Polarized skylight navigation has excellent navigation performance with no error accumulation over time and low susceptibility to interference. The skylight polarization distribution contains rich directional information, such as the solar meridian, the neutral point, and the polarization angle, which plays a key role in the polarization navigation. But up to now the polarizations of both sunlit and moonlit skies have been investigated mainly over the land. In this work, the polarization distribution patterns of the skylight over the East China Sea and the Yellow Sea were studied. The polarization patterns were captured continuously during daytime and nighttime by using a full-sky imaging polarimetry system and then compared with the simulation results using the libRadtran radiative transfer software package. The result shows that the skylight polarization distribution over the sea has almost the same pattern as that on the land. The accuracy of the angle of polarization and the degree of polarization dropped significantly under the cloudy sky. It was found that when the ship sailed on the sea, the direction of the real meridian was close to the solar azimuth during the daytime and close to the lunar azimuth during the nighttime. It was also found that the nautical twilight polarization distribution was affected by both the solar polarization and the lunar polarization, but the solar polarization was dominant. The experiments show that the skylight polarization distribution pattern over the sea can still be applied in the field of polarization navigation. Thus, it is feasible for ships and unmanned aerial vehicles to use the polarized skylight to navigate and orient on the sea.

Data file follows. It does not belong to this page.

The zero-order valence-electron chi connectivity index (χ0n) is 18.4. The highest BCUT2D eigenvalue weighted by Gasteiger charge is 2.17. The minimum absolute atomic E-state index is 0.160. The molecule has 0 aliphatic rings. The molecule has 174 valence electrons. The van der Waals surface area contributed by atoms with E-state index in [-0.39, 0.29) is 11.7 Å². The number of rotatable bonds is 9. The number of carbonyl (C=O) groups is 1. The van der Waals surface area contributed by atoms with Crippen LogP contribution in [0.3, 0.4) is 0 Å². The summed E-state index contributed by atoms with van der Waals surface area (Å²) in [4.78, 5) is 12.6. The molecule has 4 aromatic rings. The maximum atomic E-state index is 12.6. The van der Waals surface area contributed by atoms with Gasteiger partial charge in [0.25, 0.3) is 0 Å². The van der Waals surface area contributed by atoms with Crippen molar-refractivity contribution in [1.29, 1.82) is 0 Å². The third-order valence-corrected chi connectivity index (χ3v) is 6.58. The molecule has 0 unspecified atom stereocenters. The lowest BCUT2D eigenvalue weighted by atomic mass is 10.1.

© 2018 Optical Society of AmericaFull Article | PDF Article
More Like This
András Barta, Alexandra Farkas, Dénes Száz, Ádám Egri, Pál Barta, József Kovács, Balázs Csák, István Jankovics, Gyula Szabó, and Gábor Horváth
Appl. Opt. 53(23) 5193-5204 (2014)
Huijie Zhao, Wujian Xu, Ying Zhang, Xudong Li, Hao Zhang, Jiabin Xuan, and Bo Jia
Opt. Express 26(22) 28589-28603 (2018)
Appl. Opt. 56(3) B37-B46 (2017)